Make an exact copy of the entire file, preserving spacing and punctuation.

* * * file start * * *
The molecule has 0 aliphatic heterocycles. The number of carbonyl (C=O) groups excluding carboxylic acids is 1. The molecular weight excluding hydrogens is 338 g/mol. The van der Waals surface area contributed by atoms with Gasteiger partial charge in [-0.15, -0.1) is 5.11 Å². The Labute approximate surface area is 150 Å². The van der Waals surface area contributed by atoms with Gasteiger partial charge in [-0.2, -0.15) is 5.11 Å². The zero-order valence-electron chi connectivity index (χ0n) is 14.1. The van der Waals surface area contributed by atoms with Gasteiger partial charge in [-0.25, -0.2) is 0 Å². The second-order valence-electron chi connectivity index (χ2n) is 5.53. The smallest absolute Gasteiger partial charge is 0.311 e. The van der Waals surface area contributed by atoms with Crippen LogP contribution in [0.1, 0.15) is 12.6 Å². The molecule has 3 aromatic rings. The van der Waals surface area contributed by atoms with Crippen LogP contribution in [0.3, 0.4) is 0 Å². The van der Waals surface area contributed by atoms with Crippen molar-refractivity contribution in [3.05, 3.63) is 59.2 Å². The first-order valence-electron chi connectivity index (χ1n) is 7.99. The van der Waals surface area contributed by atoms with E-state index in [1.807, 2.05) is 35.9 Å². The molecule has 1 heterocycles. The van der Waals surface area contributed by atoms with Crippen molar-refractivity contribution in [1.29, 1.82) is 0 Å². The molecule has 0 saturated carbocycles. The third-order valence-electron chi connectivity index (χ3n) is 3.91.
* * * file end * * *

The molecule has 0 aliphatic heterocycles. The number of carbonyl (C=O) groups excluding carboxylic acids is 1. The molecular weight excluding hydrogens is 338 g/mol. The van der Waals surface area contributed by atoms with Gasteiger partial charge in [-0.15, -0.1) is 5.11 Å². The Labute approximate surface area is 150 Å². The van der Waals surface area contributed by atoms with Gasteiger partial charge in [-0.2, -0.15) is 5.11 Å². The zero-order valence-electron chi connectivity index (χ0n) is 14.1. The van der Waals surface area contributed by atoms with Gasteiger partial charge in [-0.25, -0.2) is 0 Å². The second-order valence-electron chi connectivity index (χ2n) is 5.53. The smallest absolute Gasteiger partial charge is 0.311 e. The van der Waals surface area contributed by atoms with Crippen LogP contribution in [0.1, 0.15) is 12.6 Å². The molecule has 3 aromatic rings. The van der Waals surface area contributed by atoms with Crippen LogP contribution in [0.3, 0.4) is 0 Å². The van der Waals surface area contributed by atoms with Crippen molar-refractivity contribution in [3.05, 3.63) is 59.2 Å². The first-order valence-electron chi connectivity index (χ1n) is 7.99. The van der Waals surface area contributed by atoms with E-state index in [1.807, 2.05) is 35.9 Å². The molecule has 1 heterocycles. The van der Waals surface area contributed by atoms with Crippen molar-refractivity contribution in [1.29, 1.82) is 0 Å². The molecule has 0 saturated carbocycles. The third-order valence-electron chi connectivity index (χ3n) is 3.91.